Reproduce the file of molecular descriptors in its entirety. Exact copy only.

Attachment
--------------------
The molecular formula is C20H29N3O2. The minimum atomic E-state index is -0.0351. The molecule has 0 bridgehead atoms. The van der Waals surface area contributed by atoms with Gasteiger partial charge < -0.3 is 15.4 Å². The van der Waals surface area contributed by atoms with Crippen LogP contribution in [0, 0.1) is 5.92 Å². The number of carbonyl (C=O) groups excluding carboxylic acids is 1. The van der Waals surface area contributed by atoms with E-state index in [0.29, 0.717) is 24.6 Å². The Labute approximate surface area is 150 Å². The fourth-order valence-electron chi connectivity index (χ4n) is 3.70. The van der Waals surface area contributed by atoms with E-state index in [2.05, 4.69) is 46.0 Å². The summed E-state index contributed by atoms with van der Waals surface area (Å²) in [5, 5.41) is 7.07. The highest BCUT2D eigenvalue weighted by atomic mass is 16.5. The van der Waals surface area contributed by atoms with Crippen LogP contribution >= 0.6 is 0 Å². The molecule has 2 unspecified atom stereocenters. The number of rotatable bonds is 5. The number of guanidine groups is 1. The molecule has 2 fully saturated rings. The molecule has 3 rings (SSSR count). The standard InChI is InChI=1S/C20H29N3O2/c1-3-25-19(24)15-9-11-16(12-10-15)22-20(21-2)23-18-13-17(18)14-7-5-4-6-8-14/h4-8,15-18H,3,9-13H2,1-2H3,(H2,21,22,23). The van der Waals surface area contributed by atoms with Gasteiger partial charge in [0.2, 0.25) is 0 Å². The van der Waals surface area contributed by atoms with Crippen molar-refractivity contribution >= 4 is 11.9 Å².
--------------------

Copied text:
The molecular formula is C20H29N3O2. The minimum atomic E-state index is -0.0351. The molecule has 0 bridgehead atoms. The van der Waals surface area contributed by atoms with Gasteiger partial charge < -0.3 is 15.4 Å². The van der Waals surface area contributed by atoms with Crippen LogP contribution in [0, 0.1) is 5.92 Å². The number of carbonyl (C=O) groups excluding carboxylic acids is 1. The van der Waals surface area contributed by atoms with E-state index in [0.29, 0.717) is 24.6 Å². The Labute approximate surface area is 150 Å². The fourth-order valence-electron chi connectivity index (χ4n) is 3.70. The van der Waals surface area contributed by atoms with E-state index in [2.05, 4.69) is 46.0 Å². The summed E-state index contributed by atoms with van der Waals surface area (Å²) in [5, 5.41) is 7.07. The highest BCUT2D eigenvalue weighted by atomic mass is 16.5. The van der Waals surface area contributed by atoms with Crippen LogP contribution >= 0.6 is 0 Å². The molecule has 2 unspecified atom stereocenters. The number of rotatable bonds is 5. The number of guanidine groups is 1. The molecule has 2 fully saturated rings. The molecule has 3 rings (SSSR count). The standard InChI is InChI=1S/C20H29N3O2/c1-3-25-19(24)15-9-11-16(12-10-15)22-20(21-2)23-18-13-17(18)14-7-5-4-6-8-14/h4-8,15-18H,3,9-13H2,1-2H3,(H2,21,22,23). The van der Waals surface area contributed by atoms with Gasteiger partial charge in [0.2, 0.25) is 0 Å². The van der Waals surface area contributed by atoms with Crippen molar-refractivity contribution >= 4 is 11.9 Å².